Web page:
Sunday, May 20, 2018
News Roundup

Kenneth City mayor, council member at odds over police chief

KENNETH CITY — When the police chief's boss, Town Council member Joanne DeSimone, evaluated his job performance, she gave him an almost perfect score and recommended he get a raise.

But instead of signing off on the evaluation, Mayor Teresa Zemaitis gave the chief her own ratings and recommended that he be put on probation for six months for doing such a poor job.

Zemaitis' evaluation has no real effect. Under Kenneth City's rules, it is the council member in charge of a department who determines whether an employee receives a raise and how much. The council has no say. That means police Chief Mike Rossi received a 2 percent raise, taking his annual salary from $63,500 to $64,770.

Zemaitis said she was aware of the town's rules when she wrote her evaluation but felt the concerns she, and others, have about Rossi's performance should be recorded so an incoming town manager will have all the facts at his or her disposal. Kenneth City voters last month approved a change in government to a council-manager format. Under that form, the town manager will be responsible for the chief's performance evaluation in the future.

DeSimone's evaluation "was just so far off of what I would have written" and was not reflective of concerns and issues that have arisen in the year since Rossi took over the department, that Zemaitis said she should set the record straight.

"It needs to be accurate," Zemaitis said. "It's really just a matter of putting it on the record."

She added that her criticisms are all supported with evidence and "we can't act like they're not there."

Rossi said he had not seen Zemaitis' evaluation and could not comment on its contents. Rossi said he would have appreciated having the mayor sit down with him to discuss the issues. The chief said the council has always praised his performance and he was surprised to hear there are issues.

DeSimone could not be reached for comment.

The sharply contrasting evaluations are the latest in a string of spats among council members concerning the Police Department. Some of those revolved around Rossi's apparent difficulty adhering to town purchasing policies. Other spats have involved Kenneth City residents who have asked for information about the department and its calls, but have failed to receive answers to their questions.

Zemaitis referred to some of those issues in her evaluation:

"Rossi has required much training and continually needs to be reminded/retrained on procedures, especially those pertaining to purchasing."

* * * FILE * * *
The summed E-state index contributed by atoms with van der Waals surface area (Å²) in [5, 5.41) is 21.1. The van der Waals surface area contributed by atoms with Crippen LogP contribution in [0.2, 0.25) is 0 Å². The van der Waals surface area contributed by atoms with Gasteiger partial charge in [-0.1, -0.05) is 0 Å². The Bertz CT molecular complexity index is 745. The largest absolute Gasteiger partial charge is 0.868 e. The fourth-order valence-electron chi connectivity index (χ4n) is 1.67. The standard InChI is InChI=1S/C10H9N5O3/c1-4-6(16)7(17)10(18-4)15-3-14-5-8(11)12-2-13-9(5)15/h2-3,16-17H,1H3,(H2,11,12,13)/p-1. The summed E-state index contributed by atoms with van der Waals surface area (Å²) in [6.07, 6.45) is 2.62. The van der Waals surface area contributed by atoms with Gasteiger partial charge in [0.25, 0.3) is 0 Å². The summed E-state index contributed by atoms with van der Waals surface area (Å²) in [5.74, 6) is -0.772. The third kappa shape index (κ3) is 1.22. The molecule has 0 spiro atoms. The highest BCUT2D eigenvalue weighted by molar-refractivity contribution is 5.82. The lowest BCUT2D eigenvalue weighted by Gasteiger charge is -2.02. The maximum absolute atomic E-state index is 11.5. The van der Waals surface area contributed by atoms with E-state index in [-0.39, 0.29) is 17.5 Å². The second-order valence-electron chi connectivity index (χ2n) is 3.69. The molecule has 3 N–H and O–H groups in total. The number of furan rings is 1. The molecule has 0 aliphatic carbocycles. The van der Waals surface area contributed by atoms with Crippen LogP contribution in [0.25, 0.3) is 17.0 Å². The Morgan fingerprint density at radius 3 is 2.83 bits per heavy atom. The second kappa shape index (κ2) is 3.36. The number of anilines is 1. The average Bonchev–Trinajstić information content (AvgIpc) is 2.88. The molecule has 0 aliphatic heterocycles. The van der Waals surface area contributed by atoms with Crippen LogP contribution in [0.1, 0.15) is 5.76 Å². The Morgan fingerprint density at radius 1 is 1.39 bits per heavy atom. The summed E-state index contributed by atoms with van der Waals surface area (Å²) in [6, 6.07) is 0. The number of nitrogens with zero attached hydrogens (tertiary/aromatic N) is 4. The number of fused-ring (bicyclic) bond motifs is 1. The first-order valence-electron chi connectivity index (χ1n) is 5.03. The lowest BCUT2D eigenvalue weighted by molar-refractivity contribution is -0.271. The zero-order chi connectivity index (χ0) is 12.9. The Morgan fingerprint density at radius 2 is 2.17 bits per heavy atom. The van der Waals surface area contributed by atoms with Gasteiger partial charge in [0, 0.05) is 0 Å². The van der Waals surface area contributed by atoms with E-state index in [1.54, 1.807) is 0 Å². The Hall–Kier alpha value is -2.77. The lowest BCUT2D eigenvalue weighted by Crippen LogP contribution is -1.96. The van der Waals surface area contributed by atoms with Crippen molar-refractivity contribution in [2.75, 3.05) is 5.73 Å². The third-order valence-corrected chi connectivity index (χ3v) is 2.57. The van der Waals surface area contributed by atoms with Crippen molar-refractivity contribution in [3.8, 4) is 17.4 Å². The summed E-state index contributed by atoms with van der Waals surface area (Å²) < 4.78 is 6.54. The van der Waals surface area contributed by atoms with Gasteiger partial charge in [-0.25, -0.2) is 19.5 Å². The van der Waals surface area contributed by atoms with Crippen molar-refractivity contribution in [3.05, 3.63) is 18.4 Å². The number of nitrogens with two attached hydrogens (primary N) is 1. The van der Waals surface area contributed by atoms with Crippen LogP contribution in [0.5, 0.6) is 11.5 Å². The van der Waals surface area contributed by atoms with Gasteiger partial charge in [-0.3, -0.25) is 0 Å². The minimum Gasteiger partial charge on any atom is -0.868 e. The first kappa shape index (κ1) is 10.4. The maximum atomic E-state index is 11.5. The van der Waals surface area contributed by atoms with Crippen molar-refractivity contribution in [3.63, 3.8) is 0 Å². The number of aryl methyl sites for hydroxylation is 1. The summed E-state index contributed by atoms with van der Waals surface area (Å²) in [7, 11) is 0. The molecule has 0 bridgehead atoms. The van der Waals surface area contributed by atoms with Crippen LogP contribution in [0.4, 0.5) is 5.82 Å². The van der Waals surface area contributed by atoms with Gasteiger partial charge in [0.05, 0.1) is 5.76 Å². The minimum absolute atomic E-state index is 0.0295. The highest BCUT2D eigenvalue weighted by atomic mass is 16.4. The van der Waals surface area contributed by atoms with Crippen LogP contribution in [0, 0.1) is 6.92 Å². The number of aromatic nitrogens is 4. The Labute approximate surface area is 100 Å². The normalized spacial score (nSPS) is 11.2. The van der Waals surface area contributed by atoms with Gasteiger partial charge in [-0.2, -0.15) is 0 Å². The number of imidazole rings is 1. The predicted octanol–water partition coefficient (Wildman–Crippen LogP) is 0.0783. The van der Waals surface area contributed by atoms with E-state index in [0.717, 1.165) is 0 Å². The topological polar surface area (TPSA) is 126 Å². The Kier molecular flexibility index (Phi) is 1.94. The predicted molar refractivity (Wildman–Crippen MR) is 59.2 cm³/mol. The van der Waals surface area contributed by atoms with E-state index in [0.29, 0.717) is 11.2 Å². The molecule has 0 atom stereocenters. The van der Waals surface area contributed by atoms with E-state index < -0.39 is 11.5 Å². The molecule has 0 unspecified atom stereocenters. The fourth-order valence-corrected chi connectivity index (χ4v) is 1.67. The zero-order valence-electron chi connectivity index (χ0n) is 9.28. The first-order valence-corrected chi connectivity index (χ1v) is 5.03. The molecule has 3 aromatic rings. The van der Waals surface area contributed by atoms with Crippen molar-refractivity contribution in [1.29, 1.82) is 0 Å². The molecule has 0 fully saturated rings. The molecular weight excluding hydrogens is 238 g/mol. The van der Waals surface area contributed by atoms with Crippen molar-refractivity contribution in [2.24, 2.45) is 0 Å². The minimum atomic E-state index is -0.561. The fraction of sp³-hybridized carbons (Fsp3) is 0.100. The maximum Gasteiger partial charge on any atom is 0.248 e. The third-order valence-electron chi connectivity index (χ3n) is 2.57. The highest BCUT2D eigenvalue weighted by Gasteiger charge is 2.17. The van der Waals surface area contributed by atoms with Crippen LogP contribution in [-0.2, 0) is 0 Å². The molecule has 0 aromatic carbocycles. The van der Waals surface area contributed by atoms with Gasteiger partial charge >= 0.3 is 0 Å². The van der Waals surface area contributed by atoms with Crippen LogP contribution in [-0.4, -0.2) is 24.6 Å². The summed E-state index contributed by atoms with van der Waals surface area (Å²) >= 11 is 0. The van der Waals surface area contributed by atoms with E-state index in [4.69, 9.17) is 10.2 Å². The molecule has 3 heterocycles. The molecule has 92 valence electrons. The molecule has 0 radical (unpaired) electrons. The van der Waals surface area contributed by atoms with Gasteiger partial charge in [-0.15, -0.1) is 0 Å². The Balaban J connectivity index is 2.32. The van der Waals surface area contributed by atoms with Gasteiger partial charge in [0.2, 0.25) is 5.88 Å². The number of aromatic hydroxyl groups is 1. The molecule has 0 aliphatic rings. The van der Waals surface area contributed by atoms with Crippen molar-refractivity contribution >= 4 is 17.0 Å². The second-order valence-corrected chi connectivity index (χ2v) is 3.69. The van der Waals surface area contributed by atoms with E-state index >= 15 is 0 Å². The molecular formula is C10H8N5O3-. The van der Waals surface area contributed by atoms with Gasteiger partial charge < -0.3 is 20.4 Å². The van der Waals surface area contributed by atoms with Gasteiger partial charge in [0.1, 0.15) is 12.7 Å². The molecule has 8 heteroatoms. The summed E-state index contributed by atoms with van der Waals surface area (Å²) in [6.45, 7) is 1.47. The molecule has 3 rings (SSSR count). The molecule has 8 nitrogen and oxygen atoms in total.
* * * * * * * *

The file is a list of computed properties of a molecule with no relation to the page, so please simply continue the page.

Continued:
Other issues Zemaitis cited include Rossi's "sometimes aggressive behavior. Specifically, after a resident complained about the chief at a public meeting, chief asked said resident to 'step outside.' It was a spectacle to the point that city attorney Brandon Huffman jumped up from the dais to intervene." She also criticized the amount of time officers take for lunch, saying, "When he office closes for two hours so that sergeants and the administrative assistant can all go to lunch, this looks unprofessional and is uninviting to the community, especially when residents have seen them well outside the town limits at eating establishments."

Zemaitis awarded Rossi an average score of 3.07 out of five possible points, or meets expectations, on the 15-item scale.

DeSimone, however, gave him an average of 4.8 points out of the possible five. She gave him 5's on all but two of the 15 items.

Among her comments:

"He is required to make all law enforcement day-to-day decisions on his own as he is chief of the Police Department. Since I have been the department head, I have found his decisions to be sound and well thought out. … He sets an excellent example for all the other officers in the Police Department."

DeSimone also praised Rossi's attempts to upgrade the officers' training and equipment: "Chief Rossi has made sure that the police officers have all of the necessary equipment needed to keep them as safe as possible in their duties. Some of this new equipment includes ballistic shields, nonlethal beanbag, shotguns and patrol rifles."

Anne Lindberg can be reached at [email protected] or (727) 893-8450.

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